Physical Wellness Techniques Can Be an Excellent Tool for Defusing Anger
When the best counsellors advise clients on how to defuse their anger, they often turn to physical exercise. Research shows that regular “physical activity can help reduce stress that can cause you to become angry.” (Mayo Clinic). However, according to recent studies, partaking in intense physical activity while angry can actually increase a client’s risk of heart attack (CBC, 2016). For this reason, exercise is best used as a preventative tool to be employed regularly, rather than a quick fix to a pressing problem.
Activities that calm the body—such as deep breathing, which reduces heart rate and blood pressure—can help defuse anger in the heat of the moment (American Psychological Association). Counsellors can recommend these types of practices, teaching their clients to employ focused breathing, yoga, or another calming activity when feeling angry. By helping clients channel their energy, counsellors can equip them with the tools necessary to learn and grow from negative emotions rather than simply react.
Do you want to become a counsellor and help clients address their emotions in a positive manner?
Contact Rhodes Wellness College for more information about our programs!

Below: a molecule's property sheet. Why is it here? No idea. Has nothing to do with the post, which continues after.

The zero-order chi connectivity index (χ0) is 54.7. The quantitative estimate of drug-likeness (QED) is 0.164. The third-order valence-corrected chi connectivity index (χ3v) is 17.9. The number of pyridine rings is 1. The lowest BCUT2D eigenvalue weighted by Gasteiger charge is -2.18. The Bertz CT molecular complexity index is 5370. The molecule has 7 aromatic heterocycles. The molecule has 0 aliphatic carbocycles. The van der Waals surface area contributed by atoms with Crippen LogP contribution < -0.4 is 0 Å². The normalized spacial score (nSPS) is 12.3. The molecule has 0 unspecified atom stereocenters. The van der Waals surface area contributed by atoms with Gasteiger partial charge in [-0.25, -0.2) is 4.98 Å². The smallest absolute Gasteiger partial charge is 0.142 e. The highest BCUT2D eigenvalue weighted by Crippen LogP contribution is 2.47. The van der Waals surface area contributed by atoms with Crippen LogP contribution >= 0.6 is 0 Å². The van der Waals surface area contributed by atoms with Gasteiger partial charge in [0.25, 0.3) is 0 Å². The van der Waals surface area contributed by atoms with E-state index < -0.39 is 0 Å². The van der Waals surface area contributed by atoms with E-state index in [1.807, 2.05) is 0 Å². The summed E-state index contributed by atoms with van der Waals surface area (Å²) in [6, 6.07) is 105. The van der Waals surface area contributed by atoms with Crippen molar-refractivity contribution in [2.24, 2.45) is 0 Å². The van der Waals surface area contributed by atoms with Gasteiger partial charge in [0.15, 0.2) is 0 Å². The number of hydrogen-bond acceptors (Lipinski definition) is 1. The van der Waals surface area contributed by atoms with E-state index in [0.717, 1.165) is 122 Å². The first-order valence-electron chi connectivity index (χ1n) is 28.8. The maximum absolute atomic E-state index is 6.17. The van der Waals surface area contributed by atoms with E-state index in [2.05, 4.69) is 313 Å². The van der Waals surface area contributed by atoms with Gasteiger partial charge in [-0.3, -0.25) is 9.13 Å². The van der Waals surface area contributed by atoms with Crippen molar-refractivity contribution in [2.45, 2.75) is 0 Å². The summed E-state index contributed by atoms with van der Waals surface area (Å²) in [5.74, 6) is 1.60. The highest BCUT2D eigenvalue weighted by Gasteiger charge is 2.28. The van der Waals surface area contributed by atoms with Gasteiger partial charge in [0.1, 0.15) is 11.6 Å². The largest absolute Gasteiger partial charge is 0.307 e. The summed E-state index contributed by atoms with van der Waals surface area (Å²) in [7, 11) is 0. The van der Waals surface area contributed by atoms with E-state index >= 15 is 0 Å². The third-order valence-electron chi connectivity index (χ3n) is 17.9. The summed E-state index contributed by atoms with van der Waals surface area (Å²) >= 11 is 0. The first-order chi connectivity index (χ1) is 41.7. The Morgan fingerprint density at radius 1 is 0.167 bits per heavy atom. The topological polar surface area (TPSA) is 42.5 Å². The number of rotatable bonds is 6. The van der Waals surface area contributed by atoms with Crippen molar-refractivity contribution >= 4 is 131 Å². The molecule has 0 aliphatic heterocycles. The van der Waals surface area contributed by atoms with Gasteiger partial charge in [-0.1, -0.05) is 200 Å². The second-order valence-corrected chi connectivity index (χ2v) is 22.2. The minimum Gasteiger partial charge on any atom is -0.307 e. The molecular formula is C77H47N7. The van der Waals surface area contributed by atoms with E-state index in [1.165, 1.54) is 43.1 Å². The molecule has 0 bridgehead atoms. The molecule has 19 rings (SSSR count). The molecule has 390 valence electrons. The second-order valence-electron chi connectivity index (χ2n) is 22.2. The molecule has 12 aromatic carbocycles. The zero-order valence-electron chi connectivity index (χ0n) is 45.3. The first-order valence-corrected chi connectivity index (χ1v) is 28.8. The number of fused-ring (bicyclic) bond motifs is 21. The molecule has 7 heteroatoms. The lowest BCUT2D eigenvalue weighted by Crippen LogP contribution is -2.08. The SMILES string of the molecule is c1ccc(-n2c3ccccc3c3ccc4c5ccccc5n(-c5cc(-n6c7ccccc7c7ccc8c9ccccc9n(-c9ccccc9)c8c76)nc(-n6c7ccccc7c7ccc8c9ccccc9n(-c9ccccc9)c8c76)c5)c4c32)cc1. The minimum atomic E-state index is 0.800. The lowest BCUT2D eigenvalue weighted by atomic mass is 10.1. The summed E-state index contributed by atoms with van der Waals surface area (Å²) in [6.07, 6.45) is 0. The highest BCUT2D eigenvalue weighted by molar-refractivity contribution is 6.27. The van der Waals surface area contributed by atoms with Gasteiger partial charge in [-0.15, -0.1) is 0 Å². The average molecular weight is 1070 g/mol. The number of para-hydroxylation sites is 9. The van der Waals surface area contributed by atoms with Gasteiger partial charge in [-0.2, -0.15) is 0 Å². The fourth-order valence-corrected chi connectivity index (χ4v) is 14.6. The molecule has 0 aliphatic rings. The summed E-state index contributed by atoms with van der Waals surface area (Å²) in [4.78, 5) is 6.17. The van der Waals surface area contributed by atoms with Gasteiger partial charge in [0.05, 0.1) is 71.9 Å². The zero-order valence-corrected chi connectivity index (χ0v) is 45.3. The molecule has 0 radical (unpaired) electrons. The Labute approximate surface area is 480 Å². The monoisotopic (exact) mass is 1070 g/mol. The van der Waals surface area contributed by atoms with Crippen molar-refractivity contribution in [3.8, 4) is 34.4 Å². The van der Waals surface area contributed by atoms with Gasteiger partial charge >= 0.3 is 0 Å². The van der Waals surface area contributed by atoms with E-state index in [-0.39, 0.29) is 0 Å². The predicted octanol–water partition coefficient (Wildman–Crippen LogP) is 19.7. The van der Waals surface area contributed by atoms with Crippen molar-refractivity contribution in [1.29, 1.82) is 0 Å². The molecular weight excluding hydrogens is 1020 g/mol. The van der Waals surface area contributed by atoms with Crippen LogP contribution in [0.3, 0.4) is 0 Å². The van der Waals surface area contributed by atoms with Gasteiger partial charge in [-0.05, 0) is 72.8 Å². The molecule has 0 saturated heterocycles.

American Psychological Association. (n.d.). Strategies for controlling your anger. Retrieved January 10, 2018, from http://www.apa.org/helpcenter/controlling-anger.aspx
CBC (2016, October 11) Exercise, anger may trigger heart attacks: McMaster study. Retrieved January 10, 2018, from http://www.cbc.ca/news/canada/hamilton/exercise-anger-may-trigger-heart-attacks-mcmaster-study-1.3799505
Goldsmith, B. (2013, November 4). Don’t Bury Your Feelings. Retrieved January 10, 2018, from https://www.psychologytoday.com/blog/emotional-fitness/201311/dont-bury-your-feelings
Hrustic, A. (2017, April 7). 7 Surprising Signs of Depression that Prove It’s Not All About Sadness. Retrieved January 10, 2018, from https://www.menshealth.com/health/symptoms-of-depression-in-men
Lickerman, A. M.D. (2013, November 10) Dealing With Anger. Retrieved January 11, 2018, from https://www.psychologytoday.com/blog/happiness-in-world/201311/dealing-anger
Mayo Clinic. (n.d.). Anger management: 10 tips to tame your temper. Retrieved January 10, 2018, from https://www.mayoclinic.org/healthy-lifestyle/adult-health/in-depth/anger-management/art-20045434
National Center for PTSD. (n.d.). Anger and Trauma. Retrieved January 10, 2018, from https://www.ptsd.va.gov/public/problems/anger-and-trauma.asp
Shpancer, N. Ph.D. (2010, September 8). Emotional Acceptance: Why Feeling Bad is Good. Retrieved January 11, 2018, from https://www.psychologytoday.com/blog/insight-therapy/201009/emotional-acceptance-why-feeling-bad-is-good
Strong, D. (n.d.). 7 Ways Anger Is Ruining Your Health. Retrieved January 10, 2018, from https://www.everydayhealth.com/news/ways-anger-ruining-your-health/
Virtual Medical Centre. (n.d.). Attention deficit hyperactivity disorder in adults (adult ADHD). Retrieved January 10, 2018, from https://www.myvmc.com/diseases/attention-deficit-hyperactivity-disorder-in-adults-adult-adhd/